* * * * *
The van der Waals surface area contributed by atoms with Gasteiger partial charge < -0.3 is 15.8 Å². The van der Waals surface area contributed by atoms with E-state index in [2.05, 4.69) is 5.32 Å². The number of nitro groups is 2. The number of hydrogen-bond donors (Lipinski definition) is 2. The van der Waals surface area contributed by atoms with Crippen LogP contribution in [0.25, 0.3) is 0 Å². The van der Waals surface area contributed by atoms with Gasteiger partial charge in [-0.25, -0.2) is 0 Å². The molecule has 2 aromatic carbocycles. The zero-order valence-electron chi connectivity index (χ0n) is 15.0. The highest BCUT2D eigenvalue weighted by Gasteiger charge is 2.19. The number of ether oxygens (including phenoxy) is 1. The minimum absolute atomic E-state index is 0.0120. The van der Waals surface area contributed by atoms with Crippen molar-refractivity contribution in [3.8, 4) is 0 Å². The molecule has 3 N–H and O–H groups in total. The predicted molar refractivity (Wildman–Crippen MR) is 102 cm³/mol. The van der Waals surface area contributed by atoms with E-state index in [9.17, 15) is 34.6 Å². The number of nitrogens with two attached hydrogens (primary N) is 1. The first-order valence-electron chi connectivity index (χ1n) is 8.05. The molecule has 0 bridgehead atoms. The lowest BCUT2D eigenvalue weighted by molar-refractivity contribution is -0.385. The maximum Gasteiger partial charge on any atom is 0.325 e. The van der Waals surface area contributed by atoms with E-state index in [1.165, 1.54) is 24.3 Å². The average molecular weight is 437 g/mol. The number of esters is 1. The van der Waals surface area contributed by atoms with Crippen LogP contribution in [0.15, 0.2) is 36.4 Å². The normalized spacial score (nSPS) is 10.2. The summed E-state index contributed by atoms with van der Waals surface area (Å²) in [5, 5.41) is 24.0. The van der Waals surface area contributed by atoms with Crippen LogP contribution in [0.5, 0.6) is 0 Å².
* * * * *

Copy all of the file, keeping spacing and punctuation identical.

The van der Waals surface area contributed by atoms with Gasteiger partial charge < -0.3 is 15.8 Å². The van der Waals surface area contributed by atoms with E-state index in [2.05, 4.69) is 5.32 Å². The number of nitro groups is 2. The number of hydrogen-bond donors (Lipinski definition) is 2. The van der Waals surface area contributed by atoms with Crippen LogP contribution in [0.25, 0.3) is 0 Å². The van der Waals surface area contributed by atoms with Gasteiger partial charge in [-0.25, -0.2) is 0 Å². The molecule has 2 aromatic carbocycles. The zero-order valence-electron chi connectivity index (χ0n) is 15.0. The highest BCUT2D eigenvalue weighted by Gasteiger charge is 2.19. The number of ether oxygens (including phenoxy) is 1. The minimum absolute atomic E-state index is 0.0120. The van der Waals surface area contributed by atoms with Crippen molar-refractivity contribution in [3.8, 4) is 0 Å². The molecule has 3 N–H and O–H groups in total. The predicted molar refractivity (Wildman–Crippen MR) is 102 cm³/mol. The van der Waals surface area contributed by atoms with E-state index in [9.17, 15) is 34.6 Å². The number of nitrogens with two attached hydrogens (primary N) is 1. The first-order valence-electron chi connectivity index (χ1n) is 8.05. The molecule has 0 bridgehead atoms. The lowest BCUT2D eigenvalue weighted by molar-refractivity contribution is -0.385. The maximum Gasteiger partial charge on any atom is 0.325 e. The van der Waals surface area contributed by atoms with E-state index in [1.165, 1.54) is 24.3 Å². The average molecular weight is 437 g/mol. The number of esters is 1. The van der Waals surface area contributed by atoms with Crippen LogP contribution in [0.15, 0.2) is 36.4 Å². The normalized spacial score (nSPS) is 10.2. The summed E-state index contributed by atoms with van der Waals surface area (Å²) in [5, 5.41) is 24.0. The van der Waals surface area contributed by atoms with Crippen LogP contribution in [0.5, 0.6) is 0 Å².